Essay by Jang Sang-hoon
Produced in the eighteenth century for purposes of national defense, Cheonggu Gwanhaebang Chongdo (靑丘關海防摠圖) documents the locations of military bases throughout the country. The map is quite large, with a height of 86.3 cm and a width of 285.0 cm (89.0 cm by 370.0 cm, including the scroll). To explain the title, “Cheonggu” was a former nickname for the nation of Korea, “Gwanghaebang” refers to fortresses installed in remote or coastal regions, and “Chongdo” means “complete map.” Such fortresses and military facilities were established to defend against foreign invasions from China and Japan; accordingly, this map covers not only Korea, but also areas of Manchuria and Japan. The representation of Japan is not accurate, however, as the map shows only the primary route from Iki Island to Kyoto (labeled here as “國都” rather than the present-day spelling of “京都”).
Unlike most conventional maps, which are oriented from north to south (top to bottom), this map shows the east at the top and the west at the bottom. In Korea, this style of map is said to have a “crouching bull composition,” since the “sideways” rendering of the Korean peninsula resembles a crouching bull. To minimize confusion for viewers, most of whom were accustomed to maps with a north-south orientation, the top of the map is clearly marked “east” (東) and the bottom is marked “west” (西), while “north” (北) and “south” (南) appear in the left corner and lower right corner, respectively. Since the length of Korea (north to south) is much greater than its width (east to west), it could be difficult for people to simultaneously observe northern and southern regions on a large map. This style of map was intended to rectify such difficulties. With this unique composition, the map provides a variety of perspectives that differentiate it from the north-south maps of today.
This composition seems to have been common among traditional military maps of Korea, although only a few such maps have been examined. In maps with this orientation (including this one), east-west distances tend to be compressed, while north-south distances are extended. But despite this distortion, the maps make it easy to quickly discern the relative locations of and distances between towns, counties, mountains, and waterways. Thus, the map fulfills its fundamental purpose, enabling viewers to quickly survey the fortresses located in remote and coastal regions across the country. On the right side of the map, an overview of Joseon’s fortresses is written, along with a relatively long description of Cheolgwanseong Fortress in Deokwon, Hamgyeong Province and the Yeongbyeon area of Pyeongan Province.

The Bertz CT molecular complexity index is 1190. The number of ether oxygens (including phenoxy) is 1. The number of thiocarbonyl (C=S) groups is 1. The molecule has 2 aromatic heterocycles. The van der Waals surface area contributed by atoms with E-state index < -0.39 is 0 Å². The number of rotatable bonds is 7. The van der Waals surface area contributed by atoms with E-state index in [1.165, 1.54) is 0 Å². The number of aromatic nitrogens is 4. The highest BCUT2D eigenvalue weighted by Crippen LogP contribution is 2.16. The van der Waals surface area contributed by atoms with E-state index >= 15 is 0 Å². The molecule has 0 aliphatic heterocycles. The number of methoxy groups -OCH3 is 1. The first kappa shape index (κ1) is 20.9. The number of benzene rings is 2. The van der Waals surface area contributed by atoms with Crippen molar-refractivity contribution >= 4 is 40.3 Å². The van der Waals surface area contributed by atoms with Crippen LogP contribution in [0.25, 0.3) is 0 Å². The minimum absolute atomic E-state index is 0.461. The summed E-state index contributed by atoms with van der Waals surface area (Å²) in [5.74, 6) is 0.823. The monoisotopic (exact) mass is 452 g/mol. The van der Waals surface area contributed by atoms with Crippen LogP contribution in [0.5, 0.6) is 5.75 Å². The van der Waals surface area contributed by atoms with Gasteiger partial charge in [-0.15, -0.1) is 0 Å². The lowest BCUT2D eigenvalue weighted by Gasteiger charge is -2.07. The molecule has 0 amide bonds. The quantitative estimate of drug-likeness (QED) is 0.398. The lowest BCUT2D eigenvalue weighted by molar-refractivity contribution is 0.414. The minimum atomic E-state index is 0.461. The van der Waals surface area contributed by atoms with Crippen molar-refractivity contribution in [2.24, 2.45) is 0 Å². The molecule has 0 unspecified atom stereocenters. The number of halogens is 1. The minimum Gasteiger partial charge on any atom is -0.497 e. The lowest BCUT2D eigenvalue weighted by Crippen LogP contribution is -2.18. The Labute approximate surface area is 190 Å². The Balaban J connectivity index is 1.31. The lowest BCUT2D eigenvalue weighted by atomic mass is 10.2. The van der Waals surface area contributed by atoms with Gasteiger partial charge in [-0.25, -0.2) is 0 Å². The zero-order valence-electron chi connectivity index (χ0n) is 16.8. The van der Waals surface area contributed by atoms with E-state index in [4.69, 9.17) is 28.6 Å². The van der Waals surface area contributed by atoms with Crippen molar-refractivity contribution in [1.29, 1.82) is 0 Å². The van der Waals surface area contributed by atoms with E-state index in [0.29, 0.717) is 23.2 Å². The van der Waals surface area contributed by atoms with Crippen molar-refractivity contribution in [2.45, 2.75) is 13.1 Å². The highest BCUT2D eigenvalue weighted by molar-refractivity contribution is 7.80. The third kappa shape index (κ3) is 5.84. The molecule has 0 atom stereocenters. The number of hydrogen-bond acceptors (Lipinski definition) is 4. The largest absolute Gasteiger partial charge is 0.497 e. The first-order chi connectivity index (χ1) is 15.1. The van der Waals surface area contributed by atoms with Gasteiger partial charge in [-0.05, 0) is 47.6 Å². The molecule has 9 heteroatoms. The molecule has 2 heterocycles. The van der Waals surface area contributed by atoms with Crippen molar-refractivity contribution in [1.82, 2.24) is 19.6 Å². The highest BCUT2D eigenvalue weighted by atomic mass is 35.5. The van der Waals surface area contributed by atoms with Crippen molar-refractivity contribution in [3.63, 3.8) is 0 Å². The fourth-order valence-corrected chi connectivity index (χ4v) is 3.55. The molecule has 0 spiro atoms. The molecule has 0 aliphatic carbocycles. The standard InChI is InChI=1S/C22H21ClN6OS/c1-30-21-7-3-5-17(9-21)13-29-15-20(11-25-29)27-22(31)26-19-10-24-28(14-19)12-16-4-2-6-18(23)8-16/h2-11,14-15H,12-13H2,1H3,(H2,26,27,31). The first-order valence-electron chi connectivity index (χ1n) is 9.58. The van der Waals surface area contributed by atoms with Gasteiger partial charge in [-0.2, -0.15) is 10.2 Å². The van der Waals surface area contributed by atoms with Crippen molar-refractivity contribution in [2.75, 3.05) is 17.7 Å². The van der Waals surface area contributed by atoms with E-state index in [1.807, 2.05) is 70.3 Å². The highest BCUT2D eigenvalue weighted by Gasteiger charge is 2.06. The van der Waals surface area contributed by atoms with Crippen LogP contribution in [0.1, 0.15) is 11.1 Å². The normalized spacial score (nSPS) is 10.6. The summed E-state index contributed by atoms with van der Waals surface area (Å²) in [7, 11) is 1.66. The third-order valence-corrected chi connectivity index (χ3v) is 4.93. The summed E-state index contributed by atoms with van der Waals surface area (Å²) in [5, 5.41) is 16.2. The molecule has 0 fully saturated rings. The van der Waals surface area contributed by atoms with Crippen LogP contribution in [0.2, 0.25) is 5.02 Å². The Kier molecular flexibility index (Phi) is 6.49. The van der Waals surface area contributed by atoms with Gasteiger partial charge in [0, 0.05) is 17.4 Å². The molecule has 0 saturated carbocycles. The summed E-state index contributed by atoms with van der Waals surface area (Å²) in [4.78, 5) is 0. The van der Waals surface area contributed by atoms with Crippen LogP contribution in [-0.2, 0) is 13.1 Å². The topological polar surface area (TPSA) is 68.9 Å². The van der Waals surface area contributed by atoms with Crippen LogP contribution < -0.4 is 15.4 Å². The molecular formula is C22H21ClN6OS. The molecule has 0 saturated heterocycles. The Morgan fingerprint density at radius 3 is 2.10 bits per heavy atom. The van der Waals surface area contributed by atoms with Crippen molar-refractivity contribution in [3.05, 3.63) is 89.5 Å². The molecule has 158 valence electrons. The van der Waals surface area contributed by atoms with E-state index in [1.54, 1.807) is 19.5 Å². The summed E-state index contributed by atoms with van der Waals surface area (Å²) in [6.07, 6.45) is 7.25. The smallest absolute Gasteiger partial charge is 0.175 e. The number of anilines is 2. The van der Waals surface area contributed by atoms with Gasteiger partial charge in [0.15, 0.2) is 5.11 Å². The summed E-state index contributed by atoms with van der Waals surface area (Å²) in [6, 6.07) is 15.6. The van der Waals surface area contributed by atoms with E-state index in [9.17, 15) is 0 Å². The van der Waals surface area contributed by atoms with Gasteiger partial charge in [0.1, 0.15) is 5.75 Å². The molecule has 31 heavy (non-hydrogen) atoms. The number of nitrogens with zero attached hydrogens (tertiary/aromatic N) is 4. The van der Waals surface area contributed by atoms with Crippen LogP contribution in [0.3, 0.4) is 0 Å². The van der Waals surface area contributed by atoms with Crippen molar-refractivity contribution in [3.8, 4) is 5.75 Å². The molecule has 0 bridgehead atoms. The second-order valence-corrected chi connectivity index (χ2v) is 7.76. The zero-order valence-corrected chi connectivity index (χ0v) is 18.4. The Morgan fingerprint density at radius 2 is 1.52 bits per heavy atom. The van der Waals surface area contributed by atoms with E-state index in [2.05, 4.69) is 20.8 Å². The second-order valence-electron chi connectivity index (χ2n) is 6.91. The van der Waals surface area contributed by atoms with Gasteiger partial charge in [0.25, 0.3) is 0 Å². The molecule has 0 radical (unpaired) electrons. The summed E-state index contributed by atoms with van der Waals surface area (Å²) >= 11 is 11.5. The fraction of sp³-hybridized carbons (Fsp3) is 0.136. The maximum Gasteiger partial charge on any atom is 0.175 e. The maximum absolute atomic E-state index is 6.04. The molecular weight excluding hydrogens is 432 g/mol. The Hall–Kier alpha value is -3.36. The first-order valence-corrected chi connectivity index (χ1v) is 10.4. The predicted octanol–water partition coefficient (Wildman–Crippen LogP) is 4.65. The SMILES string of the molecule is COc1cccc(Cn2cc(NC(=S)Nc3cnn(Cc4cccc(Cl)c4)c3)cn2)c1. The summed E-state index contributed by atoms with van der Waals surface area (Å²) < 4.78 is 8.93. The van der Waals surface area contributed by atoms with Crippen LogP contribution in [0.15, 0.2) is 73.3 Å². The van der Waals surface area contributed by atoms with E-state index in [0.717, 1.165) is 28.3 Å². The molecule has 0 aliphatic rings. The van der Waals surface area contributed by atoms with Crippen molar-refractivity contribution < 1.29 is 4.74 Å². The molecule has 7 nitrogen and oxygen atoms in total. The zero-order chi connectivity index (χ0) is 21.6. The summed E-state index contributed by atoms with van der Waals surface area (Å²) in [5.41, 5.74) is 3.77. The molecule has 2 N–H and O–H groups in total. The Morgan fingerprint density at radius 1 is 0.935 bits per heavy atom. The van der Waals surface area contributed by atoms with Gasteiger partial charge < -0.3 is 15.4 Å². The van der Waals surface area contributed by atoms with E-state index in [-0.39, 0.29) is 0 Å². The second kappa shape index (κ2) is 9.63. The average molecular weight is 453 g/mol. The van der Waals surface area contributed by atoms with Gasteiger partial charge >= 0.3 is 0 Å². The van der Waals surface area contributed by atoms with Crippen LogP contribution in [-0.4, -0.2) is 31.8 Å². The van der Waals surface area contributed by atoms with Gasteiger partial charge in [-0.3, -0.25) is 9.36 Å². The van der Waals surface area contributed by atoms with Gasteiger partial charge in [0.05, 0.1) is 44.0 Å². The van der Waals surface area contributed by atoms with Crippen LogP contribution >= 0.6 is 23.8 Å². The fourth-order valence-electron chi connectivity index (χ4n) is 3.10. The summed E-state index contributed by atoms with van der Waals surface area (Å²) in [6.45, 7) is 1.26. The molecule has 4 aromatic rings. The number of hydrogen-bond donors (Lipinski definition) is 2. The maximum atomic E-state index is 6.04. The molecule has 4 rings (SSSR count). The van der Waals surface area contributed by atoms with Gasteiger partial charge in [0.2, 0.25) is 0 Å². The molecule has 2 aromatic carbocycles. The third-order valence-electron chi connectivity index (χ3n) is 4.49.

Based on the names of various places, we can estimate that this map was produced some time between 1776 and 1787. To be specific, the map uses the names “Chosan” (楚山, city in Pyeongan Province) and “Isan” (尼山, city in Chungcheong Province), both of which were so named in 1776. Also, Jangjin (長津) Dohobu (regional governance) in Hamgyeong Province, which was established in 1787, is not listed, confirming that this map must have been produced before 1787. Furthermore, the map includes the city of “Geumcheon” (衿川, in Gyeonggi Province), which was renamed “Siheung” (始興) in 1795, and the city of Iseong (利城, in Hamgyeong Province), which was renamed “Iwon” (利原) in 1800. All of these names support the assertion that the map was produced between 1776 and 1787.
This map shows the influence of Dongguk Jido (東國地圖, “Map of the Eastern Country”) and Dongguk Daejido (東國大地圖, “Complete Map of the Eastern Country,” Treasure 1538), both of which were produced by Jeong Sanggi in the mid-eighteenth century. In terms of the overall depiction, this map generally follows Dongguk Daejido (housed at the National Museum of Korea), which also includes areas of Manchuria and Japan. On both maps, the mountains are depicted in a painterly style and differentiated according to their significance. Perhaps most noticeably, both maps include a prominent rendering of the “Baekdudaegan,” the meridian running from Mt. Baekdu through the majority of the peninsula, linking the nation’s mountain ranges. In both cases, this line is beautifully drawn in turquoise pigment, immediately catching the eye of the viewer.